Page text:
My desire to remain anonymous online was initially motivated by fear. When I began this project, I was mainly being critical of the fashion industry, which also employed me and gave me the wage I needed to live. I decided to make my work anonymous to ensure that my artistic work would not affect my ability to make a living. The Internet can also be a volatile place and my work is always inspired by personal experiences, so I found that the only way I could be honest without making myself too vulnerable was to be anonymous. In other words, my anonymity was a form of self-preservation, which in turn gave me courage to be more daring in my art. Later, I realized that my anonymity allowed for people to find themselves in the lack of specificity of my online persona. People often assume that I live in their country, or that I am their age or attribute me with any other form of similarity they are looking for. With this, Ambivalently Yours becomes less of a reflection of my personal self and more of a representation of the ideas behind the work; she is my more daring and open alter ego.

Buzzfeed described you as the ‘anonymous artist that illustrates your inner feminist monologue’ what do you think makes these works so accessible to so many?

We live in a world that loves defining people and putting them into categories that never quite fit right, whereas my drawings unapologetically celebrate being flawed, being emotional and remaining undefined, which I think is something a lot of people can relate to.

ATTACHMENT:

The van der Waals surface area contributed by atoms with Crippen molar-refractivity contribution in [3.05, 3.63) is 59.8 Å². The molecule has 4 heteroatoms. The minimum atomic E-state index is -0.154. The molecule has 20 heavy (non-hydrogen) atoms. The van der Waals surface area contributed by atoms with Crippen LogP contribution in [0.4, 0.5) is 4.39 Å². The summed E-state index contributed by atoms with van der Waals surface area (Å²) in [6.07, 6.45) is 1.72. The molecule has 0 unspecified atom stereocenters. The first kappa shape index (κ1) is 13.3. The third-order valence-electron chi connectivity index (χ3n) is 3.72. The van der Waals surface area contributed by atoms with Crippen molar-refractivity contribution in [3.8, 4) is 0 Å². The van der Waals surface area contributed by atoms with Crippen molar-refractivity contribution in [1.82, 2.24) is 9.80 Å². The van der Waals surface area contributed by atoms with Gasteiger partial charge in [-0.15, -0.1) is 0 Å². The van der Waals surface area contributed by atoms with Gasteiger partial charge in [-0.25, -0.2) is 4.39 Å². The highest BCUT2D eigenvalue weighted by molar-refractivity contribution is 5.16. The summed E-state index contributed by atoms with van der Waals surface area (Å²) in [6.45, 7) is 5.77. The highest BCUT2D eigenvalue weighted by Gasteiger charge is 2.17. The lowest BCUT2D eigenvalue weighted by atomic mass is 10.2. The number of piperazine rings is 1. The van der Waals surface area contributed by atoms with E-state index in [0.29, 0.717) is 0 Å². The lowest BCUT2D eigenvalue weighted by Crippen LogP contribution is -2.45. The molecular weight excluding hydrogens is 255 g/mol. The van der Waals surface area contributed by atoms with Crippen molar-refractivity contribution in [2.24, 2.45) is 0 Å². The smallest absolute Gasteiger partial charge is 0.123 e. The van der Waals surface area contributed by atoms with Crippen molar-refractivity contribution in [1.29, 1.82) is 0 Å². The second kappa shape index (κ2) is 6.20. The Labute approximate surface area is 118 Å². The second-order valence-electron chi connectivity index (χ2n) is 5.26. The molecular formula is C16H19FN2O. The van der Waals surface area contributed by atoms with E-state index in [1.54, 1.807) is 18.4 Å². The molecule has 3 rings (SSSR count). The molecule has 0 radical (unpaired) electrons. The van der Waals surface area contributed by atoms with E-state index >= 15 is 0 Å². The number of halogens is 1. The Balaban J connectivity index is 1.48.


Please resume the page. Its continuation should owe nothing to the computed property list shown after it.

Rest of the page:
What do you hope those who see your works will walk away with?

My hope is that my illustrations will inspire people to be unapologetic about their emotions and feminist beliefs by giving themselves permission to embrace their contradictions and decide for themselves how they want to be defined.

Your blog has turned into a forum of support and advice, encouraging people to submit their own ‘ambivalence’ as well as showcasing your illustrations. How do you see these two elements working together?

There is a huge support system for women and by women that exists online, especially on Tumblr, so this is not a format that I invented, but rather something that my work sort of mutated into as it adapted to it’s online environment. What it really boils down to is empathy. The act of reblogging is in itself an act of empathy. It is a way of saying: “Yes I get this” or “I feel this way too.” People began writing to me because they could empathise with my drawings, by responding to their messages with drawings I am acknowledging that I can empathise with them too. The drawings become an expression of that empathy, often illustrating things that words alone can’t.

What has been the biggest challenge in creating your work?

Self-doubt. I worry a lot about what I do, I question why I do it, which is important, but can also be paralysing at times.

What are your plans for the future of Ambivalently Yours/your art?

Right now, I am doing an artist residency at the Centre for Contemporary Arts in Glasgow, Scotland (cca-glasgow.com/programme), until the end of June. I’m calling the residency a 91-day drawing marathon, and my goal is to attempt to respond to as many questions, comments and drawing requests as possible (I currently have over 450 unanswered messages in my inbox.) I am also taking this opportunity to question and reflect upon the motivations and influences behind my work on my sister blog: 91daysofdrawing.tumblr.com

After this residency I’d like to present my work as Ambivalently Yours in other contexts and formats, rather than just online. I’d like to see how the work changes by turning into a book, a short animation or a gallery exhibition.

 

You can check out Ambivalently Yours’ illustrations here:

Tumblr (ambivalentlyyours.tumblr.com)
Twitter (twitter.com/AmbivalentlyYou)
Facebook (facebook.com/ambivalentlyyours)
Instagram (instagram.com/ambivalentlyyours)